Hard to believe tonight is my 10th and last night here at the Lake. Time slows down and yet is also very full. I’ve just felt very present to every moment and reluctant to step away from what is happening to write about it. It has been a blessing to have several friends to connect with here, to get a deeper sense of life and the changes going on.
The Maya call the lake Our Mother – and she is so beautiful! My eyes drink in the view, the beauty – and immediately want to take it in again and deeper. Now I understand why many say it is the most beautiful lake in the world… Surrounding by mountains including three awesome volcanoes 10,000 feet high that look like a child’s drawing, they are so vertical and steep, arising directly from the shore. Though once some of the slopes were denuded and ravaged by scars of war, now there is green everywhere, with many coffee trees and cornfields all around. The lake was formed as a caldera about 84,000 years ago and is Central American’s deepest lake (1,120 feet): It is technically endorheic (lacking direct flow to the sea) but substantial seepage feeds two nearby rivers: in other words, water flows in but not out. The introduction of bass some years ago ultimately led to the loss of the local flora and fauna. Plus the introduction of fertilizers and raw sewage which run off compounded by the lack of circulation which has contributed to many ecological issues, with the growth of a deadly bacteria (cyanobacteria) at times.
My hotel is right at the lake-shore – in fact, it may soon be IN the lake, as it is rising. The elders all know that there is a cycle of about 50 years when the lake rises – and then 50 years when it falls… But apparently as this beautiful place became known and popular with tourism, the various developers didn’t take their memories and warnings seriously: they have built all the new little roads, hotels and houses way too close and many are now underwater. And apparently many many more will be, up to the old roads above on the hillsides. Why are people so foolish and out of touch with the place and history where they are? Wishful thinking, stupidity, greed… ??!! Sigh. “When will we ever learn; when will we ever learn.”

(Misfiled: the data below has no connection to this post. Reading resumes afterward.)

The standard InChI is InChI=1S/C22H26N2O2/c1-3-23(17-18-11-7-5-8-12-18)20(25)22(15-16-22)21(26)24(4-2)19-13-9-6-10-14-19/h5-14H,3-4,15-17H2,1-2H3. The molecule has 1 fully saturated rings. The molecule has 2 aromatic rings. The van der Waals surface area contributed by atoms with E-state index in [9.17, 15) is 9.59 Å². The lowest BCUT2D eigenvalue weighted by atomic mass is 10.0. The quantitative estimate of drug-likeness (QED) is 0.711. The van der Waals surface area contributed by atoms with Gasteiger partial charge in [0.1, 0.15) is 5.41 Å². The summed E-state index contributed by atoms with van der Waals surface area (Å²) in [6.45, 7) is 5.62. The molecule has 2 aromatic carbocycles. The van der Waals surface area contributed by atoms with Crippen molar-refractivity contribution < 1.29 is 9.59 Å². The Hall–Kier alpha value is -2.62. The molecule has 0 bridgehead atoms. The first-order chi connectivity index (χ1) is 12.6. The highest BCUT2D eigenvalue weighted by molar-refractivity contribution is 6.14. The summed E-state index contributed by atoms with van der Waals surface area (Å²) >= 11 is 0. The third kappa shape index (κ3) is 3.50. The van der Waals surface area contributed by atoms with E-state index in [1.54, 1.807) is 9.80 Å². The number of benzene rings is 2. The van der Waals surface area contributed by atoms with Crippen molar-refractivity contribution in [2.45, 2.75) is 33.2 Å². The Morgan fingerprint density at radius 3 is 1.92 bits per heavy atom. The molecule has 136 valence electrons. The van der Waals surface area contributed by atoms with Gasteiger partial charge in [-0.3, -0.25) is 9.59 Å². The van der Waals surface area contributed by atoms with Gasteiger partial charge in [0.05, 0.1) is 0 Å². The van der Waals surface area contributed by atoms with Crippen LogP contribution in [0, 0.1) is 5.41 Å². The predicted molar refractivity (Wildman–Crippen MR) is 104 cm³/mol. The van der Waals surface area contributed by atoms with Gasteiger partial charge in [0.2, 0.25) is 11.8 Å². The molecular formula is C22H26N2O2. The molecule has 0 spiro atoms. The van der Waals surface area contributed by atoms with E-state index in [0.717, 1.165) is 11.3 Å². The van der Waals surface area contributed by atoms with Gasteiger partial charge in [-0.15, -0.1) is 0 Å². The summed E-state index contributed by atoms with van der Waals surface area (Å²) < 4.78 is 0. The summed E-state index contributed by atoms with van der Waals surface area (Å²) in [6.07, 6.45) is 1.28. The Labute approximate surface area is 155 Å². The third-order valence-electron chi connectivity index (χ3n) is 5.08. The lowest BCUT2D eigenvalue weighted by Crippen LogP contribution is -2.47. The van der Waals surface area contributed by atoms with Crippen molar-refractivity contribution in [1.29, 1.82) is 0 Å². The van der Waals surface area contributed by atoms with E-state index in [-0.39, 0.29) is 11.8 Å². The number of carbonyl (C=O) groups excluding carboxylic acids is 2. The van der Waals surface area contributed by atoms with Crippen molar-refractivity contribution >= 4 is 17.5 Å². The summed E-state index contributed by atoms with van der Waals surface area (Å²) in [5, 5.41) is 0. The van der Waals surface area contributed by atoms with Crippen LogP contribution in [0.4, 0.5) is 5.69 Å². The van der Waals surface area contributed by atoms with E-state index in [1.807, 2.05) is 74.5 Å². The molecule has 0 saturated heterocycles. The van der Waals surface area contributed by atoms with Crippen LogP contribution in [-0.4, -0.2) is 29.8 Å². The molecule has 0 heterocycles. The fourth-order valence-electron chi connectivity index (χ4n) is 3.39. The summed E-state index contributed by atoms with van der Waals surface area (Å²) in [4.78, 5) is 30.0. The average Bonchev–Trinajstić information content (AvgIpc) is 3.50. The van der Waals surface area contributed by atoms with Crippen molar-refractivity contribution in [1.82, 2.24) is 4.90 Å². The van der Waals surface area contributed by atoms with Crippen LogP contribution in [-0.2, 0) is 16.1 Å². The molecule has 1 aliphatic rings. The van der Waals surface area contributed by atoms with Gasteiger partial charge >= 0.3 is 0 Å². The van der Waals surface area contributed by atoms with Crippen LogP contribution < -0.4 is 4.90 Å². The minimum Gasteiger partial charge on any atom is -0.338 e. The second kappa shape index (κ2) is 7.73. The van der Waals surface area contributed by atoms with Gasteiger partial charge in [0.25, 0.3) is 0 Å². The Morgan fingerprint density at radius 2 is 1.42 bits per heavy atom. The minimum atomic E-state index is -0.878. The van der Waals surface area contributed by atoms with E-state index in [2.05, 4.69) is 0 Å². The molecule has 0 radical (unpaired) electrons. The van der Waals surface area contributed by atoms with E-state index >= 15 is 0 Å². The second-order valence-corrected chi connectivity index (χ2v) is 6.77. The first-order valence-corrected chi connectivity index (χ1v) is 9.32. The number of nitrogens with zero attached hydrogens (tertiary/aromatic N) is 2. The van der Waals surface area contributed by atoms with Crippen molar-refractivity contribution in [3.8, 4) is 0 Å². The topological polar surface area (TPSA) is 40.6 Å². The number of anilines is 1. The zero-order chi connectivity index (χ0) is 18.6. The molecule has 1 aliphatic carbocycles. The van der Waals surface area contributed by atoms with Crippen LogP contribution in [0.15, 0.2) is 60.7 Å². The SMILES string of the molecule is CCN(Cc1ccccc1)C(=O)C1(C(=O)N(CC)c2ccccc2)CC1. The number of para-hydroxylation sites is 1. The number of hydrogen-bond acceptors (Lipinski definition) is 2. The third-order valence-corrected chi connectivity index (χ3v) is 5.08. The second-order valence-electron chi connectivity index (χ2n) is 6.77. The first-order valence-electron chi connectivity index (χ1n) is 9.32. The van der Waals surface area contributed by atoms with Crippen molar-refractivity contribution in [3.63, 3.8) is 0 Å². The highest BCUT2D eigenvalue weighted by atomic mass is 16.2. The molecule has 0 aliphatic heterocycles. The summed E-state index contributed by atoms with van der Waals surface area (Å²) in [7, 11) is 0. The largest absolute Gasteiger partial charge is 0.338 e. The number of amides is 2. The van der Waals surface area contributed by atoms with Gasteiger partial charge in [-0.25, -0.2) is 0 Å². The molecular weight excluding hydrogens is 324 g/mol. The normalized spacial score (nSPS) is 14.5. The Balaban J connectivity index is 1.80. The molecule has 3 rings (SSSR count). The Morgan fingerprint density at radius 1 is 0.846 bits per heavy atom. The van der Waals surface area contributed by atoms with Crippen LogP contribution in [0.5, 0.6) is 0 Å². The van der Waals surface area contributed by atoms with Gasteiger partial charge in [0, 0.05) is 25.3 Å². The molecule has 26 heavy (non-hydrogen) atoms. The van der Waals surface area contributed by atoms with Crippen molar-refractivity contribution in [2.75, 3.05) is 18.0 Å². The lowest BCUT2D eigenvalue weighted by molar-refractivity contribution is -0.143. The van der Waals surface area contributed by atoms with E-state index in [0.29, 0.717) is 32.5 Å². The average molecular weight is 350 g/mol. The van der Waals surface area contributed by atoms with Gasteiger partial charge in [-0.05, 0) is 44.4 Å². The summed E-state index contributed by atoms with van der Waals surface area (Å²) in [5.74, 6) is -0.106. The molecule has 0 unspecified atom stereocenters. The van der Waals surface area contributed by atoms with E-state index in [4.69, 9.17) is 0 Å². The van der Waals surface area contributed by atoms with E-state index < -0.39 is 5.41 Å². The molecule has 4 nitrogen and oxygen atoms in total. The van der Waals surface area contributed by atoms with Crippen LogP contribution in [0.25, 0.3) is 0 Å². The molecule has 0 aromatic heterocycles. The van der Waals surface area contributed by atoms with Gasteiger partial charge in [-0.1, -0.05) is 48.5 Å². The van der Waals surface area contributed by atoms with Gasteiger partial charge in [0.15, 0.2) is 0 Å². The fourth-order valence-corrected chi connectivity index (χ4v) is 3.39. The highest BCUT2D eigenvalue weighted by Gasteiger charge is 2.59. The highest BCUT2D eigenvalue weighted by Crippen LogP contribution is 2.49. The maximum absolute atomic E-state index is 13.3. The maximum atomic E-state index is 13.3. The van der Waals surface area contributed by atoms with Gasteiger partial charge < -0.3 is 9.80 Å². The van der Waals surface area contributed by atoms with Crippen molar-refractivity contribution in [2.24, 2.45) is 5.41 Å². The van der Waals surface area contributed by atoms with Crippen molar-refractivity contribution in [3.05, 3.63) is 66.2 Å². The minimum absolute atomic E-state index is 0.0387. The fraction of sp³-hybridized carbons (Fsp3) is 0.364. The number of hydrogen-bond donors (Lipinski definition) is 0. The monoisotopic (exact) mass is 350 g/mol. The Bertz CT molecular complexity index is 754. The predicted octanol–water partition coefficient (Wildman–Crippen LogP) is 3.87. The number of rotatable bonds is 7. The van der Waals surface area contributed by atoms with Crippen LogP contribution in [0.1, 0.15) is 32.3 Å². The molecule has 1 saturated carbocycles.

It’s been enjoyable to wander the streets and alleys here in San Pedro – and to take a number of excursions many days to the various surrounding villages. Each has a different flavor and ‘specialty.’ San Pedro attracts many back-packers and has many Spanish schools. This makes for good eating and drinking choices. And here is where my two friends live – so it’s been a great base. My friend Nancy is a supporter of a project called Taa’Pi’t. This organization aims to help cultivate reconnection with Maya culture and cosmos vision through offering after school enrichment classes for youth. They engage in experiential learning (math, science, ecology as well as culture and Maya-cosmology) and learn about good nutrition. It seems that snacking on sugary drinks and empty calorie chips has become a problem here as capitalism has parents working in different endeavors so the kids have a few quetzals to purchase snacks instead of going home for more nutritional homemade treats. Parents are also working longer days and have less time to be with their families – so the children are missing out on hearing the stories of their culture and heritage. Taa’Pi’t Kortees (Centro de Talleres Intercultural Ensenanza Aprendizaje) is dedicated to restoring the Maya ways.